Rajpal's Column

31st December 2000

A failing state rides the Danish connection

By Rajpal Abeynayake

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A failing state rides the Danish connection

"Economic actors have great power and their relative power over states is increasing. Lord Acton's aphorism applies to economic actors as well as any other. Power corrupts and absolute power corrupts absolutely'.

That conclusion is from a recent global conference on "failed states''.

A "failed state'' sounds a clinical scientific term for a country which simply cannot get its act together. Sri Lanka is not a "failed state'' according to the best of assessments, but what is its potential to become one?

Though the observation that follows may not be rigorous political science, it is tempting to note that a failed state starts with a failed opposition.

Sri Lanka seems to have that already. When gas prices are being raised, and the oil - fouled landscape is generally wreaking havoc on the masses, the opposition goes on a cycle ride.

Royalty in Denmark regularly go by cycle. Danish parliamentarians have been riding on cycle to Parliament, long before Dr. Jayalath Jayewardene acquired his cellular phone.

Denmark is a rich country, and this was long before any gasoline price hike hit that part of the world. Cycling is considered to be healthy, and considered to be good environmental policy in Denmark.

The graveman of "protest'' has for long been to use a device that bucks or stops the system. Gandhi, and it's even doubtful that Dr. Jayewardene has heard about him, used the satyagrahas and sit-ins to disrupt public life, though non-violently.

By Dr. Jayewardene's logic, he should have used a device that the system approved. Maybe, if Gandhi was Dr. J, he would have used, say, batons instead of lathi's to pummel the violent Indians. That would have been his on-a- platter protest.

Take the cycle logic. Use bicycles, and the public is supposed to be sympathetic. Instead, the public is applauding because Jayewardene ( and copy the entire list of UNP MP's who mounted two wheelers ) should have been on push cycles ages ago, like the Danish royalty and parliamentarians. A) Physically they would have looked less hideous. B) There would have been less threat to road users, from break – neck Pajeros and inter- coolers. C) Simply would have been much less of a drain on the exchequer.

So, tell us, what the "protest'' is about, unless we just don't get it…….?

From the concept of a failed opposition then, to the concept of a "failed state.'' A failed state is defined by political scientists and various other political eggheads as an economy in which the government has lost control of the economy of the country, to a point where the country becomes a potential threat to its neighbours.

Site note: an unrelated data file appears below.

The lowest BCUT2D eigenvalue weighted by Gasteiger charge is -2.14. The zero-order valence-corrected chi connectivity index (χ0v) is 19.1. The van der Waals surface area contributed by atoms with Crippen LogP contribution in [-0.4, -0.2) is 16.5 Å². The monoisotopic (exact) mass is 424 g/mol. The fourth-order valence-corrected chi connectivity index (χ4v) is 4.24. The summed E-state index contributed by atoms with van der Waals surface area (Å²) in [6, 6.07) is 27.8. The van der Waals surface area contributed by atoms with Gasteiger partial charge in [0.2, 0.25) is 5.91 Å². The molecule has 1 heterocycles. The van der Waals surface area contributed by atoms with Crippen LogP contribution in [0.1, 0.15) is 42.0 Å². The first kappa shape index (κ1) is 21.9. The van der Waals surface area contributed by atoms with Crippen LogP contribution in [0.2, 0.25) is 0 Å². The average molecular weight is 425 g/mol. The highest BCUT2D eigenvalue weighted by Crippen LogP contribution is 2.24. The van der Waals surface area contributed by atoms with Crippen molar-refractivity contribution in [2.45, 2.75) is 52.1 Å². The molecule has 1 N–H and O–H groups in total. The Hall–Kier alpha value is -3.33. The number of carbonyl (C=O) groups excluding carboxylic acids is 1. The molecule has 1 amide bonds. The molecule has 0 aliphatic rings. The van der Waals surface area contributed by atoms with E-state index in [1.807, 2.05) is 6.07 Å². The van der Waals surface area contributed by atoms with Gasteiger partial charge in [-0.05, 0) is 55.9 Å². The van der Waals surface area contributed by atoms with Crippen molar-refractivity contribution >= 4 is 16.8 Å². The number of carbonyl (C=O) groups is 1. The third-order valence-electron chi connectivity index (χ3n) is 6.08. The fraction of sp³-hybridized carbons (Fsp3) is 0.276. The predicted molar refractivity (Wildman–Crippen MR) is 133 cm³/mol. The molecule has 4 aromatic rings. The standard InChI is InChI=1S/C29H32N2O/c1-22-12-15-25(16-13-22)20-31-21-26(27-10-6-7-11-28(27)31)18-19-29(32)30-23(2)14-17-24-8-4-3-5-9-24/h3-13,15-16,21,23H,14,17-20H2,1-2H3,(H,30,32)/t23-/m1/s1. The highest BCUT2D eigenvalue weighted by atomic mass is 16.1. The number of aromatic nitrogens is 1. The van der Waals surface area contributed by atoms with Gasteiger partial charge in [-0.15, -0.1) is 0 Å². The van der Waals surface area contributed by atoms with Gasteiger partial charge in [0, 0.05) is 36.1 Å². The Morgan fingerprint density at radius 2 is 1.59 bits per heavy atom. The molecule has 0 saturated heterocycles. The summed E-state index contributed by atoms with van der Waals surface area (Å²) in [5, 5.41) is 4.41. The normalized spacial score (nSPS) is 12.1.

On both counts , we are pivotal.

(A Pioneer column in India noted recently that " if we ( India) are condemned to live with our neighbours, something should be done about the ( separatist ) threat in Sri Lanka''etc., etc.,.)

Most nations are becoming "failed states,'' due to neo-liberal economic policies which nation states are forced to follow due to the dictates of the world economic order, of which the World Bank is the watchdog. A Sussex University scholar who presented a paper at the symposium on failed states says: " The proponents of this economic system themselves have not understood their own logic properly.'' He adds: The oligarchy of MNC's (multi national corporations) is mistakenly thought to be "competitive economics'' which is supposed to rev up all developing nation economies.

Last week, Sri Lanka, the "pivotal state'' was at the wrong end of a severe pep talk by the World Bankers and the Aid Group.

Paradoxically, these kinds of pep talks help governments of pivotal or failing states, such as ours, because they give the impression that these governments are working against the general game-plan and strategy of the World Bank and the IMF.

Such pep talks help mask unabashed connivance. The government can cite "world oil prices'' and also state that the "World Bank has adopted a confrontational approach ( to it.)''

But, the World Bank, which does not have to be particularly demonized, has a good ally in a government which has self-aggrandizement as the key basis for its existence.

This is a "left'' government which has nothing left in it, and if the opposition has failed to "oppose'' the government, the government has failed to "oppose'' the forces of globalization, which are propped up by the World Bank and the lending agencies — institutions which do not have to be specially demonized. Demonize being brought in here, because this is what a particularly ingratiating , embarrassingly ambitious member of the capitulated press, told the World Bank meeting with the media, when the World Bank was at the receiving end of some blunt talk sometime this year. Deadpans our-media politician, "the World Bank should not be demonized.'' So much for light refractions.

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